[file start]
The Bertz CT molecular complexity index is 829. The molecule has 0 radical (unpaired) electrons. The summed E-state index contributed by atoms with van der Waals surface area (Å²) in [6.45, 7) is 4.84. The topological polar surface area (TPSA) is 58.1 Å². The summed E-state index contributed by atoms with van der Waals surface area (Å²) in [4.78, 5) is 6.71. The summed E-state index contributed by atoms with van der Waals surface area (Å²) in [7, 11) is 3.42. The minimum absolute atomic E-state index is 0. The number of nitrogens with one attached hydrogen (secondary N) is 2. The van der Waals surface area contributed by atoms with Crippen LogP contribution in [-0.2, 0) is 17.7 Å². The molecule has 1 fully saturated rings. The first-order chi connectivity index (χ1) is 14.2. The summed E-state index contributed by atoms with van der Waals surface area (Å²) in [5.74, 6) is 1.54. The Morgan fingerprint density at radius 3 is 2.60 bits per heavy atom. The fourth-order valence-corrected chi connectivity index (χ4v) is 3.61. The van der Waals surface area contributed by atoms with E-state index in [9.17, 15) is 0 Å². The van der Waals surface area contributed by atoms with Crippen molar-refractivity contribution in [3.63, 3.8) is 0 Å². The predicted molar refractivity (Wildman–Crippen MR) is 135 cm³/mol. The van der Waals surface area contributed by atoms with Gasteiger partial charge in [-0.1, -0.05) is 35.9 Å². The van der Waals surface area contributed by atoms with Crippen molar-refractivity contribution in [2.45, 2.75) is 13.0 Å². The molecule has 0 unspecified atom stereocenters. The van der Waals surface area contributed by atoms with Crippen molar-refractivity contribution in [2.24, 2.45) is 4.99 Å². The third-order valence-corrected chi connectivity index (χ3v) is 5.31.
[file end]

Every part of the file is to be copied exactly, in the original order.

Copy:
The Bertz CT molecular complexity index is 829. The molecule has 0 radical (unpaired) electrons. The summed E-state index contributed by atoms with van der Waals surface area (Å²) in [6.45, 7) is 4.84. The topological polar surface area (TPSA) is 58.1 Å². The summed E-state index contributed by atoms with van der Waals surface area (Å²) in [4.78, 5) is 6.71. The summed E-state index contributed by atoms with van der Waals surface area (Å²) in [7, 11) is 3.42. The minimum absolute atomic E-state index is 0. The number of nitrogens with one attached hydrogen (secondary N) is 2. The van der Waals surface area contributed by atoms with Crippen LogP contribution in [-0.2, 0) is 17.7 Å². The molecule has 1 fully saturated rings. The first-order chi connectivity index (χ1) is 14.2. The summed E-state index contributed by atoms with van der Waals surface area (Å²) in [5.74, 6) is 1.54. The Morgan fingerprint density at radius 3 is 2.60 bits per heavy atom. The fourth-order valence-corrected chi connectivity index (χ4v) is 3.61. The van der Waals surface area contributed by atoms with E-state index in [9.17, 15) is 0 Å². The van der Waals surface area contributed by atoms with Crippen molar-refractivity contribution in [3.63, 3.8) is 0 Å². The predicted molar refractivity (Wildman–Crippen MR) is 135 cm³/mol. The van der Waals surface area contributed by atoms with Gasteiger partial charge in [-0.1, -0.05) is 35.9 Å². The van der Waals surface area contributed by atoms with Crippen molar-refractivity contribution in [2.45, 2.75) is 13.0 Å². The molecule has 0 unspecified atom stereocenters. The van der Waals surface area contributed by atoms with Crippen molar-refractivity contribution in [2.24, 2.45) is 4.99 Å². The third-order valence-corrected chi connectivity index (χ3v) is 5.31.